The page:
We have previously demonstrated that IDUs and PBDs harbor 2 distinct HIV strains in China.4,5 The PBD and transfusion recipients in the central provinces of Henan and Hubei were found to harbor HIV-1 subtype B′ similar to that originally identified in Thailand, whereas the IDUs in Yunnan, Guangxi, and Xinjiang carried HIV-1 circulating recombinant forms 07 and 08 (CRF07 and 08) resembling those in India.4-6 However, our previous studies were focused only on p17 and C2-V3 regions of the virus and the conclusions drawn from the studies may not reflect the genetic information of the entire viral genome. To further characterize the genetic features of HIV-1 in PBDs, we have amplified and sequenced 3 full-length HIV-1 genomes from 3 infected patients residing in 3 different locations within Henan: Sanmenxia, Shangqiu, and Shangcai. These patients came to Beijing seeking a medical checkup and antiretroviral treatment in 2002. These 3 HIV-1 clones are named 02HNsmx2, 02HNsq4, and 02HNsc11, respectively, based on their year of sampling and geographic origins. The obtained sequences have been deposited into the GenBank (accession numbers are DQ007901-3). Because these 3 places are hundreds of miles apart, the sequence information obtained is unlikely to be biased toward one particular location. Despite geographic separation, phylogenetic analysis shows that these 3 viruses cluster tightly among themselves and are genetically closest to the HIV-1 B′ strain previously identified in Yunnan (CNRL42)7 and Henan (CNHN24 and CNLTG0218) (Fig. 1),8,9 suggesting the possibility of a common origin of a single founder virus for the HIV-1 epidemic in Henan. Recombination analysis using the SimPlot (Stuart Ray, http://www.med.jhu.edu/deptmed/sray/download) program has also confirmed phylogenetic findings and revealed no recombinant breakpoints with any reference sequences from the Los Alamos database and those circulating in China (data not shown).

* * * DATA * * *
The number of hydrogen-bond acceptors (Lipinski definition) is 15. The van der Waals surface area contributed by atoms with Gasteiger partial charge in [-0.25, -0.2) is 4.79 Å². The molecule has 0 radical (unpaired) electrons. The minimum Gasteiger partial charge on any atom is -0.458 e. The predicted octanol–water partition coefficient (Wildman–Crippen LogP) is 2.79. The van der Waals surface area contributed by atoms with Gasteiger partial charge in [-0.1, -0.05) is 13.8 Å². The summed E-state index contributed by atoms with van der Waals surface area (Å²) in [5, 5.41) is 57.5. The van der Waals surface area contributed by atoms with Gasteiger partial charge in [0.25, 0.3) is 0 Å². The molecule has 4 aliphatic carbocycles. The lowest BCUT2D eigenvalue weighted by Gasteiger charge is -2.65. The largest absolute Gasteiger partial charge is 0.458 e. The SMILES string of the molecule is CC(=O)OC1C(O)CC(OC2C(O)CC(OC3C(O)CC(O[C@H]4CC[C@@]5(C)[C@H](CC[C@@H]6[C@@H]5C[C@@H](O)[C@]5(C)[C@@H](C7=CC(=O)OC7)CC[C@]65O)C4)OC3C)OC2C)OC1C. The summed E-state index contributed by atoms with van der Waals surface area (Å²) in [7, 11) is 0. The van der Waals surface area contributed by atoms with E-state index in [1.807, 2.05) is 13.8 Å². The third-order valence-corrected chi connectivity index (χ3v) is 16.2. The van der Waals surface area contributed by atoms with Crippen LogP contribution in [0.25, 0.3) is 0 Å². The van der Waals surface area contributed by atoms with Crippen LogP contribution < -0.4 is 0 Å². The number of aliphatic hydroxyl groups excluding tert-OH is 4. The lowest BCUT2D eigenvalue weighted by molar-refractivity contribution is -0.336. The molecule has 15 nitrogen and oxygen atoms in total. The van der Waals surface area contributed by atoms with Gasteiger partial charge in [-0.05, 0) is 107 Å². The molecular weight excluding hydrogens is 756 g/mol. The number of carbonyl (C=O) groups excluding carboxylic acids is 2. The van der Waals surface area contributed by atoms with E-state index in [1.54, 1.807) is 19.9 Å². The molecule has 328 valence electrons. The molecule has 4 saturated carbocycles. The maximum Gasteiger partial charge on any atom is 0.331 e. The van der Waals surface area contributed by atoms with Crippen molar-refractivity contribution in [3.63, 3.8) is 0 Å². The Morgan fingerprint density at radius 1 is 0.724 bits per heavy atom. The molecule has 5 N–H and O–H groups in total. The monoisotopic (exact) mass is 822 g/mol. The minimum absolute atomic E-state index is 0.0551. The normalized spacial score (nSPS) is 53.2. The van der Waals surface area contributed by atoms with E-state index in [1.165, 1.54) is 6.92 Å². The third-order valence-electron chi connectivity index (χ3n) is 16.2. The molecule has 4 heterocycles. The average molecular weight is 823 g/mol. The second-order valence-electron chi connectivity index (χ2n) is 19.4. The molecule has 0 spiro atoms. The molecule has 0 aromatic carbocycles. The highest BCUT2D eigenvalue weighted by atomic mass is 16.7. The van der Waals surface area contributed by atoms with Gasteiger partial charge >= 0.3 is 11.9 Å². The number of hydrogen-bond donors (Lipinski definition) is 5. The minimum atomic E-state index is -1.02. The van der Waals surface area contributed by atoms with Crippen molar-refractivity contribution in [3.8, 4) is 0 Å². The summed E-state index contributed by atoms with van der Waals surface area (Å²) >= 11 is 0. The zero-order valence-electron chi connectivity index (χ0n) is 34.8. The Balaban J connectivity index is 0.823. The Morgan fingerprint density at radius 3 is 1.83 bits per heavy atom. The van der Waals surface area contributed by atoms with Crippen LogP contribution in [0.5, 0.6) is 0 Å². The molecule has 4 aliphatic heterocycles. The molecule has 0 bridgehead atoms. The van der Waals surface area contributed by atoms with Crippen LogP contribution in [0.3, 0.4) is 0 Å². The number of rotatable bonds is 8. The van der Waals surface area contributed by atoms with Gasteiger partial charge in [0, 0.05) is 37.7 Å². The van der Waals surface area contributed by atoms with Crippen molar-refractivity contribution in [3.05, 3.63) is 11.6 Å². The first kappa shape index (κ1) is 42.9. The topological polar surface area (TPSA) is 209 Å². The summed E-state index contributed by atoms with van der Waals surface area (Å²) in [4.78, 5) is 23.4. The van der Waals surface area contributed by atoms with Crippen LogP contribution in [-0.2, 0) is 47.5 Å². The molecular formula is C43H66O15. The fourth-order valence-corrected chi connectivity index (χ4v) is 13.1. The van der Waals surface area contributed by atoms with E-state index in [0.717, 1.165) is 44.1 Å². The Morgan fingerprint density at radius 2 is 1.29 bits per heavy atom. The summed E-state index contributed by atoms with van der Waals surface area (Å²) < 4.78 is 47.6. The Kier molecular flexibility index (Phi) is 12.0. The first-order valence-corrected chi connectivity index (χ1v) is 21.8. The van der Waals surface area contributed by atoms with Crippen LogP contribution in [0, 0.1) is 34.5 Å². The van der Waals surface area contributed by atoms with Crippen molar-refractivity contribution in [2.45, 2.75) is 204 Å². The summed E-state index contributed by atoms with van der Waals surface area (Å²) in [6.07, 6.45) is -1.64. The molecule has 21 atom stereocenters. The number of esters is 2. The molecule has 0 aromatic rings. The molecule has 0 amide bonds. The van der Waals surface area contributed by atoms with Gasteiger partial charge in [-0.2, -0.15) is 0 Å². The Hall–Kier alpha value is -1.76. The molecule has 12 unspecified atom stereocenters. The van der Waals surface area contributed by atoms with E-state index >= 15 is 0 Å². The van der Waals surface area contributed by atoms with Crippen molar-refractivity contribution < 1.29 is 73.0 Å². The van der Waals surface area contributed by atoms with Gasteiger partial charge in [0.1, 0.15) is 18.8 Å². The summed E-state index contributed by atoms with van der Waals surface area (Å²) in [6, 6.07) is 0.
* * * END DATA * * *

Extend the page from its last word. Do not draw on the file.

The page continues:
Our current results have reaffirmed our previous findings that HIV-1 in PBDs represents a relatively homogenous population despite geographic distances. In our previous studies, 121 samples were collected from 15 of the 18 administrative cities across Henan, yet sequences are highly linked and the degree of interpatient variation among infected individuals is almost in the range of that normally observed within an infected individual or between known transmission pairs.5 Such degree of sequence similarity strongly suggests that most, if not all, of the PBDs in Henan and perhaps in the neighboring provinces were infected by a rather homogenous viral population within a short window period. This concurs with the time frame when illegal blood donation practices occurred in Henan. A small number of PBDs started their blood donation as early as 1985, but the majority (>90%) were actively involved between 1992 and 1996.10 Most PBDs donated blood multiple times, and mobile blood collection units were frequently used to collect blood at the village level. The unsafe practice of reinfusing the extracted cells from the pooled blood of several donors provided a unique opportunity for HIV-1 to bypass immune selection pressure exerted on the virus at the mucosal surfaces. This could partially help to explain the relative homogeneity of HIV-1 in Henan after an extended period of epidemic.